To compensate for the deficiencies of clay tablets, writing boards (Akkadian lē'u) with erasable waxed surfaces were used alongside them from at least the 21st century bc (Steinkeller 2004), plus papyrus (Akkadian niāru) from the mid-second millennium and parchment or leather rolls (Akkadian giṭṭu, magallatu) from the early first millennium onwards (see Philippe Clancier in Chapter 35). Practically no such artefacts survive—apart from a few now surfaceless Neo-Assyrian writing boards—although they are occasionally mentioned in tablets and sometimes depicted visually (Figure 1.8). We must never forget that cuneiform culture was only one literate culture amongst several in the ancient Near East, albeit the most longlived and prestigious.
This book is not particularly about the languages of cuneiform culture—primarily the linguistic isolate Sumerian and the Semitic Akkadian—and nor does it assume that readers are especially familiar with them. Robson and Radner's (2009) simple online introduction to the Akkadian language in cuneiform script gives references to further reading. There are also several useful recent collections that discuss Sumerian, Akkadian and cuneiform alongside other ancient literate cultures: Houston (2004) is on the births of ancient scripts while Baines, Bennet, and Houston (2008) is about their deaths. Woodard (2008) gives detailed linguistic descriptions of the ancient languages of the Middle East, while a broader take on ancient literacy in the region is given in Sanders (2006). The standard textbooks on the history of the area—neither of which pay much attention to the topics discussed in this volume—are Kuhrt (1995) and Van de Mieroop (2007).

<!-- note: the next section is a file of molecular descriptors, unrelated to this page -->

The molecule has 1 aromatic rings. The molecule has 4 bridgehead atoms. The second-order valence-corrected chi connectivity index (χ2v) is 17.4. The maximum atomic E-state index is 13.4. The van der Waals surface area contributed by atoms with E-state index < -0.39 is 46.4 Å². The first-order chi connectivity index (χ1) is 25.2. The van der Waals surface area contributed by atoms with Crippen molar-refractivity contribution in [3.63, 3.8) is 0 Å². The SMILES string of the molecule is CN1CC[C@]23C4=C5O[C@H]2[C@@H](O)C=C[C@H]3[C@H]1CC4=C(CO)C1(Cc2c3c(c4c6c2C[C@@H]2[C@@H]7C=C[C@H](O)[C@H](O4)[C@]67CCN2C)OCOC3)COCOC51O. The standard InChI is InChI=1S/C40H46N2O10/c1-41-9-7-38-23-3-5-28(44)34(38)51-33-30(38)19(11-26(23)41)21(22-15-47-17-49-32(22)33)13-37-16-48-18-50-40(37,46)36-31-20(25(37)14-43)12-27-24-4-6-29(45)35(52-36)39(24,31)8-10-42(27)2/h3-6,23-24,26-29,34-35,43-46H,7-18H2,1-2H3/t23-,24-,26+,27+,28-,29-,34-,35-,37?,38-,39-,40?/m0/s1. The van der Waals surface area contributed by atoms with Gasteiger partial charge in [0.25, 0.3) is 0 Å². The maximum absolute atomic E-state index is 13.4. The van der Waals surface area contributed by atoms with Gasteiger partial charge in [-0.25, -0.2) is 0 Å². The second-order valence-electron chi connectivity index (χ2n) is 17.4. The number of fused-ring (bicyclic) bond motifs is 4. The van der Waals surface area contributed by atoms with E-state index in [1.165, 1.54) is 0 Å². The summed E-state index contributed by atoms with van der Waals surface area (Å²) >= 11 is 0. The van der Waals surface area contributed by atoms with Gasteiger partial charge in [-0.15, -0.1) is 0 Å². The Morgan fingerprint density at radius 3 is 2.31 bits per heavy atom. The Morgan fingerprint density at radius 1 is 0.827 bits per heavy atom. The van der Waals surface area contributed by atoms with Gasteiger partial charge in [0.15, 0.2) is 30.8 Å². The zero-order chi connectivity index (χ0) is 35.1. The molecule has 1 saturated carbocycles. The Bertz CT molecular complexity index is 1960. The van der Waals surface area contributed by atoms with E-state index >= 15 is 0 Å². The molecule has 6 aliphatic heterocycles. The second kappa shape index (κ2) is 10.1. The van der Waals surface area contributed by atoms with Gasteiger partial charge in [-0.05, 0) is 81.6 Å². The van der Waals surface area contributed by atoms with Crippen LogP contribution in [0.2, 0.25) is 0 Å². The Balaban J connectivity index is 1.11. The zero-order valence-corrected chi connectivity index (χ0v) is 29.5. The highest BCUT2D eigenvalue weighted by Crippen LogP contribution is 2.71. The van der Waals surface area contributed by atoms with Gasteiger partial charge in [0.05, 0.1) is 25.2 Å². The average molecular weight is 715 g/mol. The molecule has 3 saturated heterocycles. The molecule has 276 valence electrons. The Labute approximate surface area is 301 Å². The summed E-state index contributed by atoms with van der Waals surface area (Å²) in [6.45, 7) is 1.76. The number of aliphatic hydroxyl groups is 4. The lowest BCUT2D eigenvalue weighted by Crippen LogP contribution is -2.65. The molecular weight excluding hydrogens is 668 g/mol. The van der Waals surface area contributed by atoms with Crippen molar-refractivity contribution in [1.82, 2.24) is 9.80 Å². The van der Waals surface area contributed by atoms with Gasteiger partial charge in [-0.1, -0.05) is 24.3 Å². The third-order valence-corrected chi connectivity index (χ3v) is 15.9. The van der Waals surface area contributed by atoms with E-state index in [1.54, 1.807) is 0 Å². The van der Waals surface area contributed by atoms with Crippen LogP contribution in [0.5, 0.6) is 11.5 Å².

Baines, J., Bennet, J., and Houston, S.D. (eds.). 2008. The Disappearance of Writing Systems: Perspectives on Literacy and Communication. London: Equinox.Find this resource:
Houston, S.D. (ed.) 2004. The First Writing: Script Invention as History and Process. Cambridge: Cambridge University Press.Find this resource:
Kuhrt, A. 1995. The Ancient Near East, c.3000–300 bc. London: Routledge.Find this resource:
Olson, D.R. and Torrance, N. (eds.). 2001. The Making of Literate Societies. Oxford: Blackwell.Find this resource:
Robson, E. 2008. ‘Numeracy’ in T. Gowers and J.E. Barrow-Green (eds.), The Princeton Companion to Mathematics. Princeton and Oxford: Princeton University Press, pp. 983–91.Find this resource:
Robson, E. and Radner, K. 2009. Cuneiform Revealed. UK Higher Education Academy, http://knp.prs.heacademy.ac.uk/cuneiformrevealed/.Find this resource:
Sanders, S. (ed.). 2006. Margins of Writing, Origins of Culture: New Approaches to Writing and Reading in the Ancient Near East. Oriental Institute Seminars 2. Chicago: Oriental Institute of the University of Chicago.Find this resource:
Steinkeller, P. 2004. ‘The function of written documentation in the administrative praxis of early Babylonia’ in M. Hudson and C. Wunsch (eds.), Creating Economic Order: Record-keeping, Standardization, and the Development of Accounting in the Ancient Near East. International Scholars Conference on Ancient Near Eastern Economies 4. Bethesda, MD: CDL Press, pp. 65–88.Find this resource:
Street, B.V. 1984. Literacy in Theory and Practice. Cambridge Studies in Oral and Literate Culture 9. Cambridge: Cambridge University Press.Find this resource:
—— 1993. Cross-Cultural Approaches to Literacy. Cambridge: Cambridge University Press.Find this resource:
Van de Mieroop, M. 2007. A History of the Ancient Near East, ca. 3000–323 bc, 2nd edn. Oxford: Blackwell.Find this resource:
Werner, S. 2009. ‘Literacy studies in Classics: the last twenty years’ in W.A. Johnson and H.N. Parker (eds.), Ancient Literacies: the Culture of Reading in Greece and Rome. Oxford: Oxford University Press, pp. 333–84.Find this resource:
Woodard, R.D. (ed.). 2008. The Ancient Languages of Mesopotamia, Egypt, and Aksum. Cambridge: Cambridge University Press.Find this resource: